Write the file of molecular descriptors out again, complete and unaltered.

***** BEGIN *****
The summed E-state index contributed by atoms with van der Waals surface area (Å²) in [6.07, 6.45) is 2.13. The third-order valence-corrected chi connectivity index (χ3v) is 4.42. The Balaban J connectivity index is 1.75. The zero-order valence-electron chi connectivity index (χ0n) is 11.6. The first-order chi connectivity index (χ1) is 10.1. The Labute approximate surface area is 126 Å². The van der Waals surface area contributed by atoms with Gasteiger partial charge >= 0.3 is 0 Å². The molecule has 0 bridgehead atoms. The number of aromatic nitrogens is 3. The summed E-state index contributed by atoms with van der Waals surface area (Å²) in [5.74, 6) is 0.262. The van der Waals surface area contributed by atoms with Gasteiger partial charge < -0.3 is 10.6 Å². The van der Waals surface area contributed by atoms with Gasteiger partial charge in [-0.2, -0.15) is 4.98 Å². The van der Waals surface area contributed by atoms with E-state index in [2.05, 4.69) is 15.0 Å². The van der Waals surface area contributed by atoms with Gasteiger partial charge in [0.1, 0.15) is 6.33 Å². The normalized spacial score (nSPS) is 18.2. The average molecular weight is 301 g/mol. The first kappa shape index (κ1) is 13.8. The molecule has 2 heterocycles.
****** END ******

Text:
The summed E-state index contributed by atoms with van der Waals surface area (Å²) in [6.07, 6.45) is 2.13. The third-order valence-corrected chi connectivity index (χ3v) is 4.42. The Balaban J connectivity index is 1.75. The zero-order valence-electron chi connectivity index (χ0n) is 11.6. The first-order chi connectivity index (χ1) is 10.1. The Labute approximate surface area is 126 Å². The van der Waals surface area contributed by atoms with Gasteiger partial charge >= 0.3 is 0 Å². The molecule has 0 bridgehead atoms. The number of aromatic nitrogens is 3. The summed E-state index contributed by atoms with van der Waals surface area (Å²) in [5.74, 6) is 0.262. The van der Waals surface area contributed by atoms with Gasteiger partial charge < -0.3 is 10.6 Å². The van der Waals surface area contributed by atoms with Gasteiger partial charge in [-0.2, -0.15) is 4.98 Å². The van der Waals surface area contributed by atoms with E-state index in [2.05, 4.69) is 15.0 Å². The van der Waals surface area contributed by atoms with Gasteiger partial charge in [0.1, 0.15) is 6.33 Å². The normalized spacial score (nSPS) is 18.2. The average molecular weight is 301 g/mol. The first kappa shape index (κ1) is 13.8. The molecule has 2 heterocycles.